I’ll gradually resume my various projects and chores: sfadb updates; support for; columns for Black Gate; and posts on this blog. And work on my book. Ironically, I probably got more done for my book while lying in the hospital than I had for a year or two being busy with other things. I conceived an outline of chapters, and an idea of how each chapter would be structured, and lots of little notes about content to go in each chapter. And I’ve set up a Word doc divided into chapters to consolidate those notes and to start writing actual prose.

After so many weeks away, I was curious how my three cats would react once I got home. They were all a bit shy at first, as if recognizing me but unable to place me—who is this person again? Potsticker, the male in the brother-sister pair we got over three years ago, is the most extraverted of the three, always the first to greet visitors to the house. So he was the first to warm back up to me, rubbing my leg and lying along side me on the bed, rolling over to be scratched on the head. Soybean, the female of the pair, is still reticent, wandering around the house looking at me but still, not yet, taking her favorite place on my lap. –Well, she did for a while this afternoon.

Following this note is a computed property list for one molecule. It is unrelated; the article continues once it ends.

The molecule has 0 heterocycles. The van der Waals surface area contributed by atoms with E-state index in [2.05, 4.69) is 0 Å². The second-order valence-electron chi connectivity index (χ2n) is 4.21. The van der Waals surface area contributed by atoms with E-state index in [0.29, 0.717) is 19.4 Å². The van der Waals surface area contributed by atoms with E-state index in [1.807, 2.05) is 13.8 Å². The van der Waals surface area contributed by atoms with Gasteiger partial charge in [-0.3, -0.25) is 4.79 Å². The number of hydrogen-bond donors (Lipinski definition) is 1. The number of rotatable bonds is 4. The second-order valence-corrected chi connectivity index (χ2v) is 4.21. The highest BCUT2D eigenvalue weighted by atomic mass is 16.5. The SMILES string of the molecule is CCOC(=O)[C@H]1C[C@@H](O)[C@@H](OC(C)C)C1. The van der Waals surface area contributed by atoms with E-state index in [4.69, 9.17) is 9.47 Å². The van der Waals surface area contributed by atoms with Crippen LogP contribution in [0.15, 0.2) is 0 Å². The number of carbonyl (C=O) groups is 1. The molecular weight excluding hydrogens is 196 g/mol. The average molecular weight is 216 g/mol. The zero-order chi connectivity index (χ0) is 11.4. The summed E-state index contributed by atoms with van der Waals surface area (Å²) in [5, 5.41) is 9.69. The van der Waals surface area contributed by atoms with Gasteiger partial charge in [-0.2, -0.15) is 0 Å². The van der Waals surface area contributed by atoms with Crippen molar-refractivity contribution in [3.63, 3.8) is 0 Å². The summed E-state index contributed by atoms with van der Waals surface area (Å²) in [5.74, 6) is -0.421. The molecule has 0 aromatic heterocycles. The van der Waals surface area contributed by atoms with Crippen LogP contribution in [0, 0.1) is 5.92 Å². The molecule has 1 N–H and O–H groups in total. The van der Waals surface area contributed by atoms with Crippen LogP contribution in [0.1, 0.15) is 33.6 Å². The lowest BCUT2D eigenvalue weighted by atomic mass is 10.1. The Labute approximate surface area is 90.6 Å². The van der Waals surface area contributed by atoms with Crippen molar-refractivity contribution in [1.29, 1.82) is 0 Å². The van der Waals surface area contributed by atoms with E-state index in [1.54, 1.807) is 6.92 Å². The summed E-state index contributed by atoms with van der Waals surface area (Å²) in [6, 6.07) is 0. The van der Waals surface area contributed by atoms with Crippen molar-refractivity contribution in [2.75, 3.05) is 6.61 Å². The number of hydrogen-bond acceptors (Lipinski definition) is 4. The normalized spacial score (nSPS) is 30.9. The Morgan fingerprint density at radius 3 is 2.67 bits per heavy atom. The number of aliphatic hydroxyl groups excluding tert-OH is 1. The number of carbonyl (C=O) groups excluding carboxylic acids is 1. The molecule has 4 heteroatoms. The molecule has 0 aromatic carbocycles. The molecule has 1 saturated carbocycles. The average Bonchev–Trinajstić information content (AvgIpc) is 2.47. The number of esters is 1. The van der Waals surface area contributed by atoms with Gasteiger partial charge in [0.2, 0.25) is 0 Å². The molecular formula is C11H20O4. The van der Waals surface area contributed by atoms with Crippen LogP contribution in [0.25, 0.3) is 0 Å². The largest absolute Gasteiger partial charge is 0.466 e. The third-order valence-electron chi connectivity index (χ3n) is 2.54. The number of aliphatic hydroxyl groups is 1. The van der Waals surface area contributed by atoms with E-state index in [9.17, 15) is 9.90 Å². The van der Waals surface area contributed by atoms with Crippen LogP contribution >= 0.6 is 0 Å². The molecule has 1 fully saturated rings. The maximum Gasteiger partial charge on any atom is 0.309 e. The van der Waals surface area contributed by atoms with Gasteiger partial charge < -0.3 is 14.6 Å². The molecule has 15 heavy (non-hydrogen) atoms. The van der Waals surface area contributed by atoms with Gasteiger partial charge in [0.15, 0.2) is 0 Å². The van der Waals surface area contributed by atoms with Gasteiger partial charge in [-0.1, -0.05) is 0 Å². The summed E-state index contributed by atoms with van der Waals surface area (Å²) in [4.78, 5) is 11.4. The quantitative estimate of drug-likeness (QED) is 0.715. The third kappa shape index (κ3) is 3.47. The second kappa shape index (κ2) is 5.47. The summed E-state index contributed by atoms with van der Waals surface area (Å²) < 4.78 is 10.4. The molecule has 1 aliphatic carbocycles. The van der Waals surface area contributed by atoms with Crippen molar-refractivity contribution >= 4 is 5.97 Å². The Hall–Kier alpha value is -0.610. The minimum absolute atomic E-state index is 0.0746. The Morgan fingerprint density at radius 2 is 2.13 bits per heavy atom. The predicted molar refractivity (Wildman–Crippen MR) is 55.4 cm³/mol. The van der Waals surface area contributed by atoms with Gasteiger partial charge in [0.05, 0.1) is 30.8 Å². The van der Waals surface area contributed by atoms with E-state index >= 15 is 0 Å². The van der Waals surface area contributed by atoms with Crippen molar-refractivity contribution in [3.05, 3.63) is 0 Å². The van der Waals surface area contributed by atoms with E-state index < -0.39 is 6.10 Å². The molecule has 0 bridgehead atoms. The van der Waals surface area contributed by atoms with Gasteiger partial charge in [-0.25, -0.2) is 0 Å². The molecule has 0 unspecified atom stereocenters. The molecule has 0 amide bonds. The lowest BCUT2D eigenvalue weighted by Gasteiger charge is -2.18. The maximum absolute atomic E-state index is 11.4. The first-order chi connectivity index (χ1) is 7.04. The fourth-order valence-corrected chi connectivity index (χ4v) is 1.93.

Then Huxley, and youngest at under 2 years, who’d bonded to me closer than the other two because we got him at 8 weeks and I spent all day every day with him, was the most skittish when I returned home the other day. He hid for a while, then came out, sitting at the bottom of the stairs looking up at me, meowing. It took him a couple days of pacing warily across whatever room I was in before he calmed down, first relaxing on the floor, then sniffing my hand, and so on. He’s jumped up on my lap twice, but only for 3 seconds at a time.

I’m sure they’ll all calm down and we’ll be back to normal in another week or so.

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Links and Comments: Science, Religion, and Biases

Neil deGrasse Tyson, creationists, religion and the intelligentsia, risk assessment. And tarantulas.

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Links and Comments 12 April 21

Anti-vaxxers and Stop the Steal; Historical animus against Italians, and Irish; Racial replacement theory; Conservatives against democracy.

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Passages: How the World Works